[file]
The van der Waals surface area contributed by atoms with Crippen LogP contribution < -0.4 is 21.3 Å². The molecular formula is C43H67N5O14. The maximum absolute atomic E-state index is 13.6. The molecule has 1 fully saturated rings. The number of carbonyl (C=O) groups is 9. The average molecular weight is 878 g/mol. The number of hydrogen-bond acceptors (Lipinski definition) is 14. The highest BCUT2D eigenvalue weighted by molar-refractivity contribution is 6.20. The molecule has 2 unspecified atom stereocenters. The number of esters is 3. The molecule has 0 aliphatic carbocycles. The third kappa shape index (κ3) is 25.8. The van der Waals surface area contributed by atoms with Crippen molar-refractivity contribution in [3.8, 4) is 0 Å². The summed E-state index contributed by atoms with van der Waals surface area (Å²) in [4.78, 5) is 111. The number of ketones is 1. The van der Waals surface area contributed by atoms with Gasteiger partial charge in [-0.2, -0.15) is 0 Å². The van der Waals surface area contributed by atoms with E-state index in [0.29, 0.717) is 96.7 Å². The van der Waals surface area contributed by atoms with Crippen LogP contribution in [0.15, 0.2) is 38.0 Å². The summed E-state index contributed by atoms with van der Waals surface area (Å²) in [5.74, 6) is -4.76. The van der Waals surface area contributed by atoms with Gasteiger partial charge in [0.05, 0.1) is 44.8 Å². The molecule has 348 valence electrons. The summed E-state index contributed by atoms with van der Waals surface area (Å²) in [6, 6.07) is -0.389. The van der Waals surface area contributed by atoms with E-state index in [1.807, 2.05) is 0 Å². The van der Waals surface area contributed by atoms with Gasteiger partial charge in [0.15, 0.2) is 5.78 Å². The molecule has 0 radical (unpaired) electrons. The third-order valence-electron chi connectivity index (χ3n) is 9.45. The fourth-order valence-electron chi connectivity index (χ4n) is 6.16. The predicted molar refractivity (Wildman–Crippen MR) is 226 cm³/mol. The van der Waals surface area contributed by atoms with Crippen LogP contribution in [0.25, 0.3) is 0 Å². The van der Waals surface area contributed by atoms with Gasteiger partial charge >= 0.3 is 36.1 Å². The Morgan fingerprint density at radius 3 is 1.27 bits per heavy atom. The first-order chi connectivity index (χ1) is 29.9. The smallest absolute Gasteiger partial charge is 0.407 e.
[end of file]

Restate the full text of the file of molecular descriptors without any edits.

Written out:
The van der Waals surface area contributed by atoms with Crippen LogP contribution < -0.4 is 21.3 Å². The molecular formula is C43H67N5O14. The maximum absolute atomic E-state index is 13.6. The molecule has 1 fully saturated rings. The number of carbonyl (C=O) groups is 9. The average molecular weight is 878 g/mol. The number of hydrogen-bond acceptors (Lipinski definition) is 14. The highest BCUT2D eigenvalue weighted by molar-refractivity contribution is 6.20. The molecule has 2 unspecified atom stereocenters. The number of esters is 3. The molecule has 0 aliphatic carbocycles. The third kappa shape index (κ3) is 25.8. The van der Waals surface area contributed by atoms with Crippen molar-refractivity contribution in [3.8, 4) is 0 Å². The summed E-state index contributed by atoms with van der Waals surface area (Å²) in [4.78, 5) is 111. The number of ketones is 1. The van der Waals surface area contributed by atoms with Gasteiger partial charge in [-0.2, -0.15) is 0 Å². The van der Waals surface area contributed by atoms with E-state index in [0.29, 0.717) is 96.7 Å². The van der Waals surface area contributed by atoms with Crippen LogP contribution in [0.15, 0.2) is 38.0 Å². The summed E-state index contributed by atoms with van der Waals surface area (Å²) in [5.74, 6) is -4.76. The van der Waals surface area contributed by atoms with Gasteiger partial charge in [0.05, 0.1) is 44.8 Å². The molecule has 348 valence electrons. The summed E-state index contributed by atoms with van der Waals surface area (Å²) in [6, 6.07) is -0.389. The van der Waals surface area contributed by atoms with E-state index in [1.807, 2.05) is 0 Å². The van der Waals surface area contributed by atoms with Gasteiger partial charge in [0.15, 0.2) is 5.78 Å². The molecule has 0 radical (unpaired) electrons. The third-order valence-electron chi connectivity index (χ3n) is 9.45. The fourth-order valence-electron chi connectivity index (χ4n) is 6.16. The predicted molar refractivity (Wildman–Crippen MR) is 226 cm³/mol. The van der Waals surface area contributed by atoms with Crippen LogP contribution in [0.25, 0.3) is 0 Å². The van der Waals surface area contributed by atoms with Gasteiger partial charge >= 0.3 is 36.1 Å². The Morgan fingerprint density at radius 3 is 1.27 bits per heavy atom. The first-order chi connectivity index (χ1) is 29.9. The smallest absolute Gasteiger partial charge is 0.407 e.